A nasal spray is a convenient option for people who don’t like needles, especially for young children. Even though the FDA has approved FluMist for people two to 49 years old who aren’t pregnant, there are some groups of people who should NOT get the nasal spray flu vaccine:

  • Children two to 17 years old who are taking medications with aspirin or salicylates (for example, acetaminophen)
  • Children two to four years old with asthma or wheezing in the past 12 months
  • People with weakened immune systems or their caretakers

Side effects like runny nose, wheezing, headache, muscle aches, sore throat, and fever can occur with FluMist, but they are usually much milder than actual flu symptoms.


Flu vaccines can come in different strengths. Standard-dose flu vaccines are typically effective enough for people younger than age 64.

The high-dose flu vaccine (Fluzone High-Dose), which contains four times the amount of antigen as IM flu vaccines do, can be helpful for older adults whose immune systems are weaker because it allows the body to build up a stronger immune response. It may even lower their risk of being hospitalized due to flu complications. For this reason, Fluzone High-Dose is only recommended for people over age 64.

Note: Since Fluzone High-Dose contains egg protein, no one with a severe egg allergy should get the high-dose flu vaccine.

Vaccine Components

Trivalent vs. Quadrivalent

Some flu vaccines are trivalent, meaning they offer protection against three flu strains. Others are quadrivalent, meaning they offer protection against four flu strains. See the handy tables below to find out how many strains each vaccine option protects against.


The exact makeup of a flu vaccine can change from year to year. Check with your doctor if you have allergies to flu vaccine components like egg protein, antibiotics (like neomycin or polymyxin), latex or certain preservatives.

  • Egg protein. The egg-free, IM flu vaccine, Flublok, is a safe option for people 18 years or older who have egg allergies as is comparable to other IM flu vaccines in terms of effectiveness and side effects. Since Flublok isn’t made using eggs (whereas other flu vaccines are), there’s no risk of an allergic reaction in people with egg allergies of any severity. Flucelvax is another flu vaccine that is made with less egg protein than others. However, people with severe egg allergies may prefer to opt for Flublok, the completely egg-free option.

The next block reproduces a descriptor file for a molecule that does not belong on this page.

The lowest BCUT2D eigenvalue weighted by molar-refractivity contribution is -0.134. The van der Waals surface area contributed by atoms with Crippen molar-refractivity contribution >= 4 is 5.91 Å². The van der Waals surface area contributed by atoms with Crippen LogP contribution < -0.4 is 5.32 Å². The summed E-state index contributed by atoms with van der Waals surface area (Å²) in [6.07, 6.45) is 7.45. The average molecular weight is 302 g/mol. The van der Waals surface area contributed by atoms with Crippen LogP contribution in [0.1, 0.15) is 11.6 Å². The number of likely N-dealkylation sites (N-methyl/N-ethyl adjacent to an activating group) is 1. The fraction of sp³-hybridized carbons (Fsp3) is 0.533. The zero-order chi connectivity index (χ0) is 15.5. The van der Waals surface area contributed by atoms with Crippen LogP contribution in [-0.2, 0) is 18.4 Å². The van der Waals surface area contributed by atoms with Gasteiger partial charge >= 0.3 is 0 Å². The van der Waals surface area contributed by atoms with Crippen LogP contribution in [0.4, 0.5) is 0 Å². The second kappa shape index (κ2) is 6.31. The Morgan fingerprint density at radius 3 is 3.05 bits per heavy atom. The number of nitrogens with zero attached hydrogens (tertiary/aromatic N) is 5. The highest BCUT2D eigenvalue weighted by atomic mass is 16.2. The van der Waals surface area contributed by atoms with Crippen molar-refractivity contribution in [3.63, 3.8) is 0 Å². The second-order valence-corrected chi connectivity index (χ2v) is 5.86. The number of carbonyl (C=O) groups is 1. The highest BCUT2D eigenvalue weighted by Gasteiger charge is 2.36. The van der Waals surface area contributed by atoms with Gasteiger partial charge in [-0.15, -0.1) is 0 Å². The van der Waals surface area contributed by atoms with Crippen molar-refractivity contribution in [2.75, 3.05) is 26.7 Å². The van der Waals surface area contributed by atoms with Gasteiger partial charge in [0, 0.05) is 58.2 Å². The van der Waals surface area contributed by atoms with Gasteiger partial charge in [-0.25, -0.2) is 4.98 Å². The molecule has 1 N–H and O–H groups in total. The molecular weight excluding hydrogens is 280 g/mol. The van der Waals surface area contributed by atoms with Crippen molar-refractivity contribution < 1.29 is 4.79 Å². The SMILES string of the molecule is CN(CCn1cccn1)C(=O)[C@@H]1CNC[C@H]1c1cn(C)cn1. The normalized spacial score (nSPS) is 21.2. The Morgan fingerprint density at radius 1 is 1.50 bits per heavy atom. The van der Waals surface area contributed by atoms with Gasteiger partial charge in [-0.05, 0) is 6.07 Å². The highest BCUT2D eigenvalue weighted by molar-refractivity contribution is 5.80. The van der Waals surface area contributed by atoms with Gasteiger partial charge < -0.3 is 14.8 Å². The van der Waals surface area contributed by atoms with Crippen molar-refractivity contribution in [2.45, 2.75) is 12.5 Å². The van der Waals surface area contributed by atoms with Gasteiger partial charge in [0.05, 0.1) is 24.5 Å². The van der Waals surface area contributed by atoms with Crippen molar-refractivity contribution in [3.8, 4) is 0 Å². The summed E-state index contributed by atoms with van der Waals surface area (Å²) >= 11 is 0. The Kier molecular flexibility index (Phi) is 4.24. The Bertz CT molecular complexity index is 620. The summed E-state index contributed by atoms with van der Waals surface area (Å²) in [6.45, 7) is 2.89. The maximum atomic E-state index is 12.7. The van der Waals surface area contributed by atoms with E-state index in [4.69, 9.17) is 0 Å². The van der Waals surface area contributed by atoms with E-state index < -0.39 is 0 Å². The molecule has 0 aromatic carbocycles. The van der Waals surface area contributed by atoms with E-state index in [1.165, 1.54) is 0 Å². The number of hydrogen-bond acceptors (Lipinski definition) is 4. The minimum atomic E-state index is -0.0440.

• Antibiotics. Sometimes, drugmakers use antibiotics like neomycin,  polymyxin, and kanamycin during the manufacturing process to prevent vaccines from becoming contaminated with bacteria. If you’re allergic to topical ointments like Neosporin, you may be allergic to these components. Anyone with an allergy to these antibiotics should choose a flu vaccine that does not contain them.
  • Latex. Latex is sometimes a component of flu vaccine packaging (for example, vials that contain natural rubber). If you have a latex allergy, avoid flu vaccine products with latex in the packaging—Fluad, an IM flu shot, is one example, but some versions of the Fluvirin IM shot may also contain latex.

How do I choose the best flu vaccine for me?

Here’s a summary of the flu vaccines available in the US. Cash prices are what you’d pay out of pocket without insurance coverage. You can use a GoodRx coupon to save as much as 80% on these flu vaccines.

Note: All flu vaccines listed below are standard-dose vaccines except for the high-dose vaccine, Fluzone High-Dose.

Trivalent Flu Vaccines


Quadrivalent Flu Vaccines


Where can I get a flu vaccine?

Remember, there’s no way to guarantee you won’t get the flu, but getting a flu vaccine each year is the best way to protect yourself.

Fortunately, there are plenty of places where you can get a flu vaccine. You might already know you can get vaccinated at your doctor’s office or a local pharmacy, but here are a few other places you may not have thought about:

  • Medical clinics
  • Health departments
  • Workplaces, depending on the employer
  • Urgent care clinics
  • School or college health center

VaccineFinder is a convenient (and free!) online tool you can use to locate flu vaccines in your area. Once you type in your zip code, you can even see what types of vaccines are available at different locations nearby (though we’d still recommend calling before you go to make sure the vaccine you want is in stock).